To understand this study it is important to know that Type 1 Diabetes is an autoimmune disease. That means a condition in which the body’s immune system attacks itself. There are many autoimmune conditions.
            In Type 1 Diabetes, the insulin producing (beta cells) cells are attacked. Blood tests for autoantibodies can show up evidence of this attack on the beta cells.
            This major study was conducted in Finland where there’s lots of Type 1 Diabetes. Babies who had a mother or father or sibling with Type 1 Diabetes were studied. That means these newborns were at especially high risk of getting diabetes. All these babies were not able be breastfed so they needed formula during their first 6 months of life. Half of the babies were given mostly Enfamil, a cows milk formula and the other half were given Nutramigen which contains cow's milk protein that has been broken down or hydrolyzed into its building blocks called amino acids. The babies were randomly assigned, like the flip of a coin into one group or the other. The babies were then followed for up to 10 years for signs in the blood of those auto-antibodies relating to Type 1 Diabetes.
            So what did they find?  The likelihood of having auto-antibodies was about 50% less with the Nutramigen!
            I gave a copy of this study to my happy mom with Type 1 Diabetes for to her to share with the pediatrician.
            Although further studies need to be done, these results may translate into a much lower risk for Type 1 Diabetes by avoiding cow’s milk or cow’s milk formulas like Enfamil in the first 6 months of life.
            Lets’ hope so.
            Have you heard about this important study?

Tuesday, June 7, 2011

Do Statins Hurt Your Liver?


Whenever we see a commercial for a statin like Crestor or Lipitor we hear warnings about risk of liver damage. And my patients often worry about liver damage from statins and ask to have blood tests done to check for this.

But do statins really cause liver damage? The simple answer is no! It just doesn't happen. I’ve never seen a case of liver damage from a statin in all my years of practice. Neither have other doctors I’ve polled.

Recent reports confirm my experience. Large studies have shown that if a blood test related to the liver (called ALT or AST, known as serum transaminases) goes up, it comes down over time while the statin is continued. And the chance of increased transaminases in most studies with statins is similar to placebo, an inactive pill.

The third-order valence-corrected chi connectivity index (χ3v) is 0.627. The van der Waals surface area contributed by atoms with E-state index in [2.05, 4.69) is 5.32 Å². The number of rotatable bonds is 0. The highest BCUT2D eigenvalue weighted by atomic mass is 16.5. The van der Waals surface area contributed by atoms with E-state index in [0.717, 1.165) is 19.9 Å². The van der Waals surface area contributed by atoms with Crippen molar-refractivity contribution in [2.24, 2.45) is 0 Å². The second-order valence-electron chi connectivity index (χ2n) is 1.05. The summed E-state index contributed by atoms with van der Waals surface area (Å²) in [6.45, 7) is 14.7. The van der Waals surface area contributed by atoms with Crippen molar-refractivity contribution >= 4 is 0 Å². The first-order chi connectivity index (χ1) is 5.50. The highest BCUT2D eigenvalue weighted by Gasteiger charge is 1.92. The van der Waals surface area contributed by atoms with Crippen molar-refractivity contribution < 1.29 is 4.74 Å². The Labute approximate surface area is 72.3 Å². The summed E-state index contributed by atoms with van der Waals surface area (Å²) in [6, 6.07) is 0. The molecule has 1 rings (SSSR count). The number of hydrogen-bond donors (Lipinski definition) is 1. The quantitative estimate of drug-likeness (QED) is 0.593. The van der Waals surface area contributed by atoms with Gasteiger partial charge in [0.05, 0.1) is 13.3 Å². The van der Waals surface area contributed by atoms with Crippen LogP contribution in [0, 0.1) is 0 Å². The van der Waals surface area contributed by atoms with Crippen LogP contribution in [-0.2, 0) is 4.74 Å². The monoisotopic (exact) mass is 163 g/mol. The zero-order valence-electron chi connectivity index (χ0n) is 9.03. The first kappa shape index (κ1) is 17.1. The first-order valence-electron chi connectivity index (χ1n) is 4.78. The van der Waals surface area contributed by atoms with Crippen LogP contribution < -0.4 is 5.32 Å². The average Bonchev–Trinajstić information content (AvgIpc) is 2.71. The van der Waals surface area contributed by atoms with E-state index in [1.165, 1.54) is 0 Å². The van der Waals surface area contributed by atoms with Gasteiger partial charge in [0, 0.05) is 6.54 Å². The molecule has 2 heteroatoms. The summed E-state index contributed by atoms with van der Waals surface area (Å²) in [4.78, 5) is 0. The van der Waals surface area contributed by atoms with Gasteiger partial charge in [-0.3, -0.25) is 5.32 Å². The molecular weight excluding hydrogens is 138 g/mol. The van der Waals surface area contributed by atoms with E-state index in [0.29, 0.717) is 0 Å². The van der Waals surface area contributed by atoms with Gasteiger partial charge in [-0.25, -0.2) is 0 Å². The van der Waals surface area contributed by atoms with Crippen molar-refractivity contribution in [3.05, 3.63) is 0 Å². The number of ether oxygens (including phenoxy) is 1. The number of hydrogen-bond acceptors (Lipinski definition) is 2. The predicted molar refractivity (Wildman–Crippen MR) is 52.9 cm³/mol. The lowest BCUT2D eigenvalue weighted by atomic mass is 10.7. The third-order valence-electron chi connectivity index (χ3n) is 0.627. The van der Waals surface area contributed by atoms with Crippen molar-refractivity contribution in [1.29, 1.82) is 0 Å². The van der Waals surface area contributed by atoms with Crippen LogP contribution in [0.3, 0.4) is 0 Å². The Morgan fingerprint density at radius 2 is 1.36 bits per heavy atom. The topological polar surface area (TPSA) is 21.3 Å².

Even without medication lots of people have increased transaminases. Why’s that? Because as many as 40% of the U.S. adult population have a condition called non-alcoholic fatty liver disease (NAFLD). This condition causes inflammation in the liver, often with increased ALT levels. NAFLD is more common in overweight persons.

A recent study done in Greece asked: what happens if you give statins to people with coronary artery disease (blockages in the heart arteries)  who also have increased transaminases?

The answer: They get better!

Not only were the liver tests more likely to improve but also the risk of a vascular event
( including death, heart attacks or stroke)  was 68% lower, compared to people who did not take statins.

Statins also improve transaminases in people with chronic Hepatitis C.
Hepatitis C is a viral infection that causes liver damage and affects about 4 million people in the U.S..  These people often are at higher risk of heart disease. So they too would benefit from statins.

So if statins don’t damage the liver why the warnings on commercials and in the drug package inserts? Well,  back in the 1980’s the FDA required these warnings. Now, despite the facts, unless a drug company wants to spend the time and money to get the warnings removed,  those warnings stay in the label. And they scare patients.

So don't worry about statins hurting your liver. Save your time, money and blood for other testing.

Don't feel bad if you didn't know all this, alot of doctors don't either.

Did you learn something?

Reference:

Bader, T. Liver tests are irrelevant when prescribing statins. The Lancet, Volume 376, Issue 9756, Pages 1882 - 1883, 4 December 2010
doi: 10.1016/S0140-6736(10)62142-3